- 1 of 2
FALLEN power lines, power outages and some flooding were reported yesterday as Tropical Storm Sanvu passed Guam.
The name Sanvu is Chinese and in English means “coral.” The storm was moving northwest at around 9 miles per hour and was expected to maintain its general course for the next several hours.
As of 6 p.m. yesterday, the tropical storm warning was cancelled for Guam and Rota and a tropical storm watch was cancelled for Tinian and Saipan. The storm was about 180 miles west-northwest of Guam; 195 miles west of Rota; 225 miles west-southwest of Tinian; and 235 miles southwest of Saipan.
Sanvu is moving northwest at 12 mph and is expected to maintain this course. Maximum sustained winds remain at 45 mph and is expected to slowly intensify. Sustained tropical storm force winds extend outward up to 105 miles from the center.
Mayors were busy in their respective villages cleaning up debris. In Yoña, Mayor Jose “Pedo” Terlaje and his crew had to remove trees and a pole that fell and blocked roads in Manenggon, Tagachang and Pulantat.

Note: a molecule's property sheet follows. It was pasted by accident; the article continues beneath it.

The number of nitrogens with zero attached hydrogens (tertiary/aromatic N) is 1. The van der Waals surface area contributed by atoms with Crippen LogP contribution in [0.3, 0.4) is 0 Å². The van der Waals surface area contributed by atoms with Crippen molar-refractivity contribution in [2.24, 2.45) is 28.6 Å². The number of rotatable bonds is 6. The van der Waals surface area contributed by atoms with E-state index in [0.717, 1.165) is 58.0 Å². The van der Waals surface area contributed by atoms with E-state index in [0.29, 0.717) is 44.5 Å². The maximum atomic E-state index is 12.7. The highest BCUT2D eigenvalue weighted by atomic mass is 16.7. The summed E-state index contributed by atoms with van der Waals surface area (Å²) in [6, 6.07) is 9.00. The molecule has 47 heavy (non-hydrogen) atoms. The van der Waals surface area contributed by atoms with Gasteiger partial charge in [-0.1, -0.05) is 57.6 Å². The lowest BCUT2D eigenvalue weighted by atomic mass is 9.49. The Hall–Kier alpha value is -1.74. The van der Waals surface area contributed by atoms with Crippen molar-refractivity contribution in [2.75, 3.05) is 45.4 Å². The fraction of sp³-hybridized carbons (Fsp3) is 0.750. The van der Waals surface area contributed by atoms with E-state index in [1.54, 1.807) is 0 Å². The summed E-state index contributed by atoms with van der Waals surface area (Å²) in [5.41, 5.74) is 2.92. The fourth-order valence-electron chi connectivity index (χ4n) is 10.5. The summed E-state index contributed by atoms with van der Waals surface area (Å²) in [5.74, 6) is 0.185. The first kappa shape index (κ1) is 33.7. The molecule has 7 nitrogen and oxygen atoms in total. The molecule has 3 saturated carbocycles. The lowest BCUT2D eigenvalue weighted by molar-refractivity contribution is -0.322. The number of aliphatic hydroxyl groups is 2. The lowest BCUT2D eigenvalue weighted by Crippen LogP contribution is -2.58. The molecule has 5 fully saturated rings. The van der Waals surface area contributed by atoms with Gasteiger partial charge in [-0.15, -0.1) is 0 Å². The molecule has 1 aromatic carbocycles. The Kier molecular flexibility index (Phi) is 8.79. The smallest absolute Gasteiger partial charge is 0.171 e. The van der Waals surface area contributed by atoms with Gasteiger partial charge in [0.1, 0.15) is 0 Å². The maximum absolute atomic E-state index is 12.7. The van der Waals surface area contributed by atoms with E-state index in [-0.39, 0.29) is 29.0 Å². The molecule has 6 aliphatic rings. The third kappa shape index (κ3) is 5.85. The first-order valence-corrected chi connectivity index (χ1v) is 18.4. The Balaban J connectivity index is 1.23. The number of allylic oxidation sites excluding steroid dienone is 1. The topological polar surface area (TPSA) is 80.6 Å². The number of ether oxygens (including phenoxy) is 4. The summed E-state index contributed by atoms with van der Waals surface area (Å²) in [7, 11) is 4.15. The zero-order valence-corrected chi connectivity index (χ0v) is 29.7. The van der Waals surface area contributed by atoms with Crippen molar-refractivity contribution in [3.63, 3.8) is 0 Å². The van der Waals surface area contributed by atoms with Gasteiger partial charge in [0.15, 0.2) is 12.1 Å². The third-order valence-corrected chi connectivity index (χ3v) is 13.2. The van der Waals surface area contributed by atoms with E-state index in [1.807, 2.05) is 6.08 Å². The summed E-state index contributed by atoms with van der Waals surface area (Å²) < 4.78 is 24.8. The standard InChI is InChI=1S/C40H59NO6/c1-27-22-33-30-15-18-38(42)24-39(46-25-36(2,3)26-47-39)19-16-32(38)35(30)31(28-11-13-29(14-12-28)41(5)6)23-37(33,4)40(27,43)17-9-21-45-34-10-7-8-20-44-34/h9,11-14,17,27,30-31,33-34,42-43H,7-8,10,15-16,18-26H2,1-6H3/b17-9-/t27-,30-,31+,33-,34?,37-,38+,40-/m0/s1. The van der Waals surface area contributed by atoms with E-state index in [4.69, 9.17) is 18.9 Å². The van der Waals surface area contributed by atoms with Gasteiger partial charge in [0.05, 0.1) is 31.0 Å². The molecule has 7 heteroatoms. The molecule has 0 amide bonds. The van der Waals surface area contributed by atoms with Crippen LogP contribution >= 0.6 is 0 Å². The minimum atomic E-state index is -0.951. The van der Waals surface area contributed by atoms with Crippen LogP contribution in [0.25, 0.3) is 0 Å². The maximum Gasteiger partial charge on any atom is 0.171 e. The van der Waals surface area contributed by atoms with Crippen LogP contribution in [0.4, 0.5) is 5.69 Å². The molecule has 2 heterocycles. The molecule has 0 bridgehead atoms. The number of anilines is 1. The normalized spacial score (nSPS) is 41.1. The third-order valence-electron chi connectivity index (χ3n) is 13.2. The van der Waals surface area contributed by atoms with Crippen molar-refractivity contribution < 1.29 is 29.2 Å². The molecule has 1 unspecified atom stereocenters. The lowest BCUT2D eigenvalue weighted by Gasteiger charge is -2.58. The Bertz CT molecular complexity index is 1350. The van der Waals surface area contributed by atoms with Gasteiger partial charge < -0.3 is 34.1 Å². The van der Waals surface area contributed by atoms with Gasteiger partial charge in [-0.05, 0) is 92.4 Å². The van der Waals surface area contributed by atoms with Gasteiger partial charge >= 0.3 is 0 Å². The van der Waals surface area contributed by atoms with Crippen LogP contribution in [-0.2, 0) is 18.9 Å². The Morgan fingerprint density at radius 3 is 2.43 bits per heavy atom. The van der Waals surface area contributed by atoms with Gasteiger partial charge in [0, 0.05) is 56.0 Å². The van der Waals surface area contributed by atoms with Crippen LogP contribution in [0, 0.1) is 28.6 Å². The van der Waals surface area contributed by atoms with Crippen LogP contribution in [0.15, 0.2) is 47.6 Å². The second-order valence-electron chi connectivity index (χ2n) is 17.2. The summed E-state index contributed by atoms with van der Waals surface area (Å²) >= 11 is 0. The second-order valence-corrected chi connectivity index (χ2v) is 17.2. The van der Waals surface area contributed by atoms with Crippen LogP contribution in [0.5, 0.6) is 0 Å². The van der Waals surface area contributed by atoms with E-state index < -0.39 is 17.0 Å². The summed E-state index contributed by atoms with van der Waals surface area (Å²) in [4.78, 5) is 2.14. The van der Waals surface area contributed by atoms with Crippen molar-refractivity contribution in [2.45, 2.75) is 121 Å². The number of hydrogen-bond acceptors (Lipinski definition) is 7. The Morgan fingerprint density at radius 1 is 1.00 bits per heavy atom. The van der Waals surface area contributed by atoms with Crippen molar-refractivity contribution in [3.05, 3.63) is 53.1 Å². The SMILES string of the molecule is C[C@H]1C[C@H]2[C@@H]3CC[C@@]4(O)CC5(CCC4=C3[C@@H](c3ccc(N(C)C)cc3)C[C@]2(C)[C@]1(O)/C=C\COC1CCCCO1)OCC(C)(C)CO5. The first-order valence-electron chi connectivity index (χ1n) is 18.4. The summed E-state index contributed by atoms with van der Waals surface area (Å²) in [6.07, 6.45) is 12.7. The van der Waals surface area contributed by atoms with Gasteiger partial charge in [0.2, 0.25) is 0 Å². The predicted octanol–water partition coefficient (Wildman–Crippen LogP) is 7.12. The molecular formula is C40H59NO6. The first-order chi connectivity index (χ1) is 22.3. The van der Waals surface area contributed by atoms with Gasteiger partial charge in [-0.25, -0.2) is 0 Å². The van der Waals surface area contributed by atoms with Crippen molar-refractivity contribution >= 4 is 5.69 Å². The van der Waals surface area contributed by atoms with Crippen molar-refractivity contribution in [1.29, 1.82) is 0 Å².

“Several bamboos went down in Manenggon, and near Tagachang an ironwood tree had to be cut and put aside. People couldn’t go through. There was also a wooden power pole that went down in Pulantat,” he said.
There were no reports of serious flooding in the village, he said. However, Terlaje said they helped one resident secure a canopy that was about to tear apart because of the winds.
Guam Power Authority’s field crews were out in full force yesterday replacing lines and restoring power to parts of the island.
As of 5 p.m., GPA spokesman Art Perez said there were isolated areas that were without electricity, including Carlos Heights, East Gayinero Road and along the Department of Corrections. All other areas were restored throughout the day.
“We continued to respond to trouble calls throughout the evening as they are received by our dispatchers,” he said.
Residents are advised to call GPA at 475-1472/3/4 and also to shut off the main breaker to avoid damage to electrical equipment or appliances.
Perez also said callers should provide their name, street and village so crews can respond faster.
There were also reports of vegetation affecting power lines. “Mostly bamboo-related,” Perez said.
“We have contractor line crews who were working prior to the storm and all day yesterday to clear potential hazards. We still have a lot of work to do,” Perez said, adding they will likely utilize contractors to help out.